Hager grew emotional as she talked about Arnold, a fellow member of the running community, which Hager called very strong. She identified with Arnold's love of the sport.
"There's nothing like being a runner, you always have that bond with other runners and the drive to put your shoes on every day and tie them up and put your coat on and get out there and go," Hager said.
Taking part in Saturday's event was also a way to acknowledged everything good about Arnold, Hager said.
"Her running, her strength, her spirit; she's a mom, she's a wife, she's a teacher, she was active in her community, she was a role model for her students and probably the running community in her small little town of Sidney," Hager said.
She called Arnold's death a sobering reminder of what can happen on the road.
"She wasn't doing anything different than any of the rest of us do every day," Hager said. "She was in the wrong place at the wrong time."
Kayla Brown, who works at the cycling shop, helped organize the West End event. She thought that without a formal event, many of the participants would have gone out on a run on their own in honor of Arnold.
"But it's always nice to run with people, and it's nice to remember (Arnold) at the same time, so that's why we did it," Brown said.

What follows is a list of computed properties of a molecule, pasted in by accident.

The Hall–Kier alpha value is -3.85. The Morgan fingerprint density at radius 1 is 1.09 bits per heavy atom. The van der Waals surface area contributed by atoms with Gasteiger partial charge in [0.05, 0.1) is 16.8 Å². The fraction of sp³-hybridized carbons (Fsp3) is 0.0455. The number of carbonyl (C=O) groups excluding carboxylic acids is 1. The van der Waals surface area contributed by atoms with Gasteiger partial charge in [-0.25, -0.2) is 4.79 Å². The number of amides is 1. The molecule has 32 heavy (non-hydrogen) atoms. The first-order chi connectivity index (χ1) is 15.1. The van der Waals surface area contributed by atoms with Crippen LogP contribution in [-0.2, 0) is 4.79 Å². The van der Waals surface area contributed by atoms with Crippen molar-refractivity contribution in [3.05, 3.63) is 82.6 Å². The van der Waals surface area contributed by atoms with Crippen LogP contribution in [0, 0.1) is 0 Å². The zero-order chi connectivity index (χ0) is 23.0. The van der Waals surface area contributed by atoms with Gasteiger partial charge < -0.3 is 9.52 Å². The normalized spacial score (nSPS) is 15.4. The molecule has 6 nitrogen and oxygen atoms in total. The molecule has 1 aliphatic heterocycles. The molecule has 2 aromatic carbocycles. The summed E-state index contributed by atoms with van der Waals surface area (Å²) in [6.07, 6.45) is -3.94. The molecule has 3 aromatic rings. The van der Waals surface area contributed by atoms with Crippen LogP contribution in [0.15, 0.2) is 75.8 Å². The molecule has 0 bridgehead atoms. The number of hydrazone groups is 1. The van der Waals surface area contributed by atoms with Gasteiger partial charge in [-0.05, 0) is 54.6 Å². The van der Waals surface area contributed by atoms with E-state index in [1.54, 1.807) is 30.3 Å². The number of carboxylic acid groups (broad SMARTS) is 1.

Risdon, the organizer, took part in a virtual run in Longmont Saturday morning that drew 50 to 75 people, despite the snowy, zero-degree weather. Nearby Denver had between 100 and 200 runners, she said.
In a telephone interview Saturday afternoon, Risdon said she met Arnold, her cousin once-removed, when the two were 10.
"We connected a lot on the running thing, where we would trade emails about running and training," Risdon said. "I knew that was a real passion for her."
When Arnold first disappeared, Risdon thought about organizing a run to get some positive energy moving for her safe return.
"Then, when we found out she wasn't coming home, there continued to be this sorrow out there and people wanting to connect around the story, wanting to do something," she said.
So through her online blog, Risdon put out the idea of a virtual run, where people could print out the racing bib with Arnold's picture on it, and walk or run in her memory. It was a way, Risdon said, to "put some positive energy forward into sort of the goodness of human nature rather than focusing on the terrible thing."
Thanks to the strong tie among runners and the power of social media, the word started spreading not only in Colorado and Montana, but far beyond. In the last week or two, Risdon received hundreds of emails from people around the world.
On Saturday alone, she got at least 200 emails containing photos of group and solo runs that had taken place that day. They came from as far away as Switzerland, Cyprus and Hungary.
"I know people were running on all the continents," she said.
Risdon said Arnold's family is in awe and humbled by the enormous response the run has engendered. She thinks Sherry Arnold would have felt the same.
"I think she would have thought it was very overwhelming that all these people are out there for her," Risdon said. "I think she would have been honored, truly."